A man's penis is a source of endless pride – and, let's face it, fascination. Especially as a youth, males tend to spend a great deal of time studying and exploring their penis. And why not? Such activity helps a man better understand this important body part and become an expert at understanding how it works. That hopefully paves the way for better penal care through his life. But although many men are anxious to understand how their penis works and what they can do to make it work even better, not many really understand how the penis came to be the way it is. Not their individual penis, of course, but the human penis itself.
The animal kingdom
Although there are some similarities from the penis of one animal to the next, there also can be great variety. For example, snakes and lizards have not one but two pants. Most birds do not have a penis, although there are exceptions, such as ducks, geese, and ostriches.
What about mammals, of which humans are a part? Penises are very common in mammals, although they have a significant variation. For example, almost all mammalian penises have a penis bone. It's unusual in that, unlike most bones, it does not connect to the main skeleton. Instead, the bone lies unconnected in the shaft of the penis.
Not a true boner
But that's not the case with the human penis. Men do not have a penis bone. Neither do horses or cattle, but almost all other mammals do.
Scientists believe the penis bone plays a couple of roles in other mammals. In some species, it's believed it may help to trigger ovulation, while in others it helps ensure that penetration occurs even if the female is not prepared. Clearly, that is not a function that would be favorably viewed by women! But the most interesting theory is that it allows the male to remain inserted for a reasonable period of time after ejaculation. This gives his sperm more time to reach their desired target before another male has a chance to penetrate and add his sperm to the mix.
Size (of course)
Men compare their penis size to the trousers of other men all the time, but how do humans stack up to other animals? Well, men can not compare to the over-achieving likes of the barnacle, whose erect penis is 40 times the size of its entire body. But when it comes to other primates, men are indeed impressive. When proportions are taken into account, the chimpanzee penis is about half the size of the human, and the gorilla's is even smaller.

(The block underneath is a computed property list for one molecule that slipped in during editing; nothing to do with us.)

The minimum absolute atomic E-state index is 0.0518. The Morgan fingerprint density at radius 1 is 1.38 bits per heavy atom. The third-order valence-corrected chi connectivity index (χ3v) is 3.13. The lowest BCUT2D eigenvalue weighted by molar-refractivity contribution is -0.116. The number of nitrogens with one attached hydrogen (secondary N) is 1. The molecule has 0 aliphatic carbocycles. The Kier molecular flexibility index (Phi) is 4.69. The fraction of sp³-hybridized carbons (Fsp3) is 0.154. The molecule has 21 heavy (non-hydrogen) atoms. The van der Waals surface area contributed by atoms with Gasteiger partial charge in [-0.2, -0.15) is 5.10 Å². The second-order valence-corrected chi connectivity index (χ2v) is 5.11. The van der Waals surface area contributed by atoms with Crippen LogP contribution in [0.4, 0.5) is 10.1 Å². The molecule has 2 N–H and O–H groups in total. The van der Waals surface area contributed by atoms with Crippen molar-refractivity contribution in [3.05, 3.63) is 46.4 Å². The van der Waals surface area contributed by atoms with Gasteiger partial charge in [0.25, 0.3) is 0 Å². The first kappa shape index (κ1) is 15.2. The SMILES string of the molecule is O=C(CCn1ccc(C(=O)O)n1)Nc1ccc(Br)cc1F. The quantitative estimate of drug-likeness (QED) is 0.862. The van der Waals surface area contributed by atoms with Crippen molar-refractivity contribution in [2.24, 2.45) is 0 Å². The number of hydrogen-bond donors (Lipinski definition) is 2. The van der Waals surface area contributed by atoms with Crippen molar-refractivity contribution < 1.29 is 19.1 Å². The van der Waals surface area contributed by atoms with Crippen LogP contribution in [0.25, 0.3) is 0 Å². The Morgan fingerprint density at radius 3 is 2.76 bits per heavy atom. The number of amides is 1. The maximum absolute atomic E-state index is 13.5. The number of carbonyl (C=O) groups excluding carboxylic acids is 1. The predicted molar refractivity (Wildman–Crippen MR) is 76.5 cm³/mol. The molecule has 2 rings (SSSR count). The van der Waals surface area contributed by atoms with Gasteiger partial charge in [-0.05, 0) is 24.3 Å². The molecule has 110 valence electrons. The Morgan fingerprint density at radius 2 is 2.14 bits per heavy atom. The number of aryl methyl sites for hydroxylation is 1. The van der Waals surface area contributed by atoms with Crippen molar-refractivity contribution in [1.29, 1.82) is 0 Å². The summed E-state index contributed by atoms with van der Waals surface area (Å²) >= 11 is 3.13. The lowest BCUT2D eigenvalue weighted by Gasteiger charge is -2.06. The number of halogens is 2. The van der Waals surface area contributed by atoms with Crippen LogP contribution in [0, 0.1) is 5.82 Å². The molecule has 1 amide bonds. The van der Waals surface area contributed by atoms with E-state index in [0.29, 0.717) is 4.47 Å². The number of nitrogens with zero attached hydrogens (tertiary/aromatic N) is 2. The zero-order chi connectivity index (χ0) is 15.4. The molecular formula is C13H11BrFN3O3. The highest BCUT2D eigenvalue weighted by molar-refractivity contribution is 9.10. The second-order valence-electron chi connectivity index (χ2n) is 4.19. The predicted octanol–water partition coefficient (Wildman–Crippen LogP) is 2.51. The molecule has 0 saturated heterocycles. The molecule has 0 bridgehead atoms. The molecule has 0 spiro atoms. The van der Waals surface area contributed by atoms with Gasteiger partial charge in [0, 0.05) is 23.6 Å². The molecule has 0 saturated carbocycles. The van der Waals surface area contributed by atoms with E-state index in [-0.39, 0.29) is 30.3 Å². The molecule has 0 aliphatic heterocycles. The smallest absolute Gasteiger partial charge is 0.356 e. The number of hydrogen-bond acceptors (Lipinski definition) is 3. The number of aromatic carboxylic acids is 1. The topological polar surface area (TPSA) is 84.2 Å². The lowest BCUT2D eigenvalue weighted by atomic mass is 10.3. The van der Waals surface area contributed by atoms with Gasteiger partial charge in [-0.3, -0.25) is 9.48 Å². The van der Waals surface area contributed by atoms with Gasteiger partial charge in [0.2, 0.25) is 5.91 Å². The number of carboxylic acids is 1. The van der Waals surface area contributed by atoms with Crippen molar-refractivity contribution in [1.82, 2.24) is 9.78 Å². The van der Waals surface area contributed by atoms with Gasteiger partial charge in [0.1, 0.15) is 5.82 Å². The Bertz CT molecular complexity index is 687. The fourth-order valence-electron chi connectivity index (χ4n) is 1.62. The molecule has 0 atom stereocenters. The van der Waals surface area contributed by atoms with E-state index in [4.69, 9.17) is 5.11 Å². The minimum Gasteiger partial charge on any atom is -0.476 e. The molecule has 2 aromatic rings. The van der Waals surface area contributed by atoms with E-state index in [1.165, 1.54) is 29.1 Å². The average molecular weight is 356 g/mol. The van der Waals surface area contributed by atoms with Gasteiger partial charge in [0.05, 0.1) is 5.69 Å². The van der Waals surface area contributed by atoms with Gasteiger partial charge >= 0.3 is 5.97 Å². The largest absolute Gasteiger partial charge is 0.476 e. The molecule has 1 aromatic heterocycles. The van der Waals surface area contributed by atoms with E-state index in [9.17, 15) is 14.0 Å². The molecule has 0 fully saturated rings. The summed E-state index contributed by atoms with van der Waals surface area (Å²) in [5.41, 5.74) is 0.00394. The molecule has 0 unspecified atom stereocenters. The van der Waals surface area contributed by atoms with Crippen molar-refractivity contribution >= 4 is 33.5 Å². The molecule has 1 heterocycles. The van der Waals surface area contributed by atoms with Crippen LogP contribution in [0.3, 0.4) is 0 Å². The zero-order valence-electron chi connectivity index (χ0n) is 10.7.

The shape is also unusual. Humans are unique in having the bell-shaped glans at the end of the shaft.
And it appears that both the greater length and the bell-shaped head of the human penis have an evolutionary function similar to the missing penis bone: to increase the chance of impregnation. The greater length allows the penal to reach much deeper inside the female, so making the sperm's trip from the penis to the egg shooter. And the shape of the glans helps displace the lingering sperm of a previous male visitor, again increasing the chances for the more recent male to achieve impregnation.
The human penis has evolved to its present form over many thousands of years – and proper upkeep has also evolved. It is strongly urged that men daily apply a superior penis health creme (health professionals recommend Man1 Man Oil, which is clinically proven mild and safe for skin) to maintain the organ's health. Ideally, the crème should contain a range of vitamins, such as A, B5, C, D and E, which can more effectively benefit the penis through topical application. In addition, the best crème will include L-arginine, an amino acid which is a significant aid in keeping penile blood vessels open and receptive.